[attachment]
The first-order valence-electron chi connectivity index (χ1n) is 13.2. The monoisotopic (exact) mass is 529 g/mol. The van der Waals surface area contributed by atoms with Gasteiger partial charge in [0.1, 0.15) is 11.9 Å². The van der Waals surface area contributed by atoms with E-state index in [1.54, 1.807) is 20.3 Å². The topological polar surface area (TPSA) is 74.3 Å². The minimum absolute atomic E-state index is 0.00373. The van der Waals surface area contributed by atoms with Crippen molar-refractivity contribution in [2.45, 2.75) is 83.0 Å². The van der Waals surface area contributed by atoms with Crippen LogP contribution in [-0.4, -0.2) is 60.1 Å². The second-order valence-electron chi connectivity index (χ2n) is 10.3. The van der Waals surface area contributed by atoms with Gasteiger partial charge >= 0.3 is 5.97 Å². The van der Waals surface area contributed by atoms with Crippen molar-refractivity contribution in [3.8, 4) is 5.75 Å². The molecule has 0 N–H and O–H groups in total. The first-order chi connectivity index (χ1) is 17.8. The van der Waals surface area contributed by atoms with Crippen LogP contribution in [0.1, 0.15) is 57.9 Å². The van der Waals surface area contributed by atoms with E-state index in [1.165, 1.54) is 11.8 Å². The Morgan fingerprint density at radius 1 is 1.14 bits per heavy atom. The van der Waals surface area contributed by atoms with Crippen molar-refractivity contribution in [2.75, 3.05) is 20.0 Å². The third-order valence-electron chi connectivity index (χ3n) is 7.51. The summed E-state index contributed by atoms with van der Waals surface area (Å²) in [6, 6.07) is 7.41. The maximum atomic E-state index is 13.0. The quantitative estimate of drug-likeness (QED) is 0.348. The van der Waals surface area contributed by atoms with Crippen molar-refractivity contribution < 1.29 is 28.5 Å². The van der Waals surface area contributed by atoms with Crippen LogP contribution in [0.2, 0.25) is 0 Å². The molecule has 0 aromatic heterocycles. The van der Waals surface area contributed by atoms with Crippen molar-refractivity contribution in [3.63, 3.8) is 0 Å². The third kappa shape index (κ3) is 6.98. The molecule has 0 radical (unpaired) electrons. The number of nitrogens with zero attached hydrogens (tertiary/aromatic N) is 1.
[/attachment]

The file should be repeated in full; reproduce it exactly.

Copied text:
The first-order valence-electron chi connectivity index (χ1n) is 13.2. The monoisotopic (exact) mass is 529 g/mol. The van der Waals surface area contributed by atoms with Gasteiger partial charge in [0.1, 0.15) is 11.9 Å². The van der Waals surface area contributed by atoms with E-state index in [1.54, 1.807) is 20.3 Å². The topological polar surface area (TPSA) is 74.3 Å². The minimum absolute atomic E-state index is 0.00373. The van der Waals surface area contributed by atoms with Crippen molar-refractivity contribution in [2.45, 2.75) is 83.0 Å². The van der Waals surface area contributed by atoms with Crippen LogP contribution in [-0.4, -0.2) is 60.1 Å². The second-order valence-electron chi connectivity index (χ2n) is 10.3. The van der Waals surface area contributed by atoms with Gasteiger partial charge >= 0.3 is 5.97 Å². The van der Waals surface area contributed by atoms with Crippen molar-refractivity contribution in [3.8, 4) is 5.75 Å². The molecule has 0 N–H and O–H groups in total. The first-order chi connectivity index (χ1) is 17.8. The van der Waals surface area contributed by atoms with Crippen LogP contribution in [0.1, 0.15) is 57.9 Å². The van der Waals surface area contributed by atoms with E-state index in [1.165, 1.54) is 11.8 Å². The Morgan fingerprint density at radius 1 is 1.14 bits per heavy atom. The van der Waals surface area contributed by atoms with Crippen molar-refractivity contribution in [2.75, 3.05) is 20.0 Å². The third-order valence-electron chi connectivity index (χ3n) is 7.51. The summed E-state index contributed by atoms with van der Waals surface area (Å²) in [6, 6.07) is 7.41. The maximum atomic E-state index is 13.0. The quantitative estimate of drug-likeness (QED) is 0.348. The van der Waals surface area contributed by atoms with Crippen molar-refractivity contribution < 1.29 is 28.5 Å². The van der Waals surface area contributed by atoms with Crippen LogP contribution in [0.2, 0.25) is 0 Å². The molecule has 0 aromatic heterocycles. The van der Waals surface area contributed by atoms with Crippen molar-refractivity contribution in [3.63, 3.8) is 0 Å². The third kappa shape index (κ3) is 6.98. The molecule has 0 radical (unpaired) electrons. The number of nitrogens with zero attached hydrogens (tertiary/aromatic N) is 1.